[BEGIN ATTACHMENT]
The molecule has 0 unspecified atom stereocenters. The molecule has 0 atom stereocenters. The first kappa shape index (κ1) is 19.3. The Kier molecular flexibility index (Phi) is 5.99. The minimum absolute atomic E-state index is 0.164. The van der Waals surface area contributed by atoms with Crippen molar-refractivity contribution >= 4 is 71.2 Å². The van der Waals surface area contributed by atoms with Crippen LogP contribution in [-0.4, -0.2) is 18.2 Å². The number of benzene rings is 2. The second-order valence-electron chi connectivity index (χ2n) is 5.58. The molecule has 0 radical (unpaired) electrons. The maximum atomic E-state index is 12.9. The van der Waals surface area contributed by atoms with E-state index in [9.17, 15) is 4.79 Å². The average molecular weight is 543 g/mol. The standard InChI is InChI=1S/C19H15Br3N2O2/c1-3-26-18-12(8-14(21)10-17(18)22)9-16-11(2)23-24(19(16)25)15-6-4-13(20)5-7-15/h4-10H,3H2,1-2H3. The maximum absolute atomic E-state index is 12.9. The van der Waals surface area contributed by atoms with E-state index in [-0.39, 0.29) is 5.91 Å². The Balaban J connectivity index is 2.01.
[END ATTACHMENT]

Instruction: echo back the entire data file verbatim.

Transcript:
The molecule has 0 unspecified atom stereocenters. The molecule has 0 atom stereocenters. The first kappa shape index (κ1) is 19.3. The Kier molecular flexibility index (Phi) is 5.99. The minimum absolute atomic E-state index is 0.164. The van der Waals surface area contributed by atoms with Crippen molar-refractivity contribution >= 4 is 71.2 Å². The van der Waals surface area contributed by atoms with Crippen LogP contribution in [-0.4, -0.2) is 18.2 Å². The number of benzene rings is 2. The second-order valence-electron chi connectivity index (χ2n) is 5.58. The molecule has 0 radical (unpaired) electrons. The maximum atomic E-state index is 12.9. The van der Waals surface area contributed by atoms with E-state index in [9.17, 15) is 4.79 Å². The average molecular weight is 543 g/mol. The standard InChI is InChI=1S/C19H15Br3N2O2/c1-3-26-18-12(8-14(21)10-17(18)22)9-16-11(2)23-24(19(16)25)15-6-4-13(20)5-7-15/h4-10H,3H2,1-2H3. The maximum absolute atomic E-state index is 12.9. The van der Waals surface area contributed by atoms with E-state index in [-0.39, 0.29) is 5.91 Å². The Balaban J connectivity index is 2.01.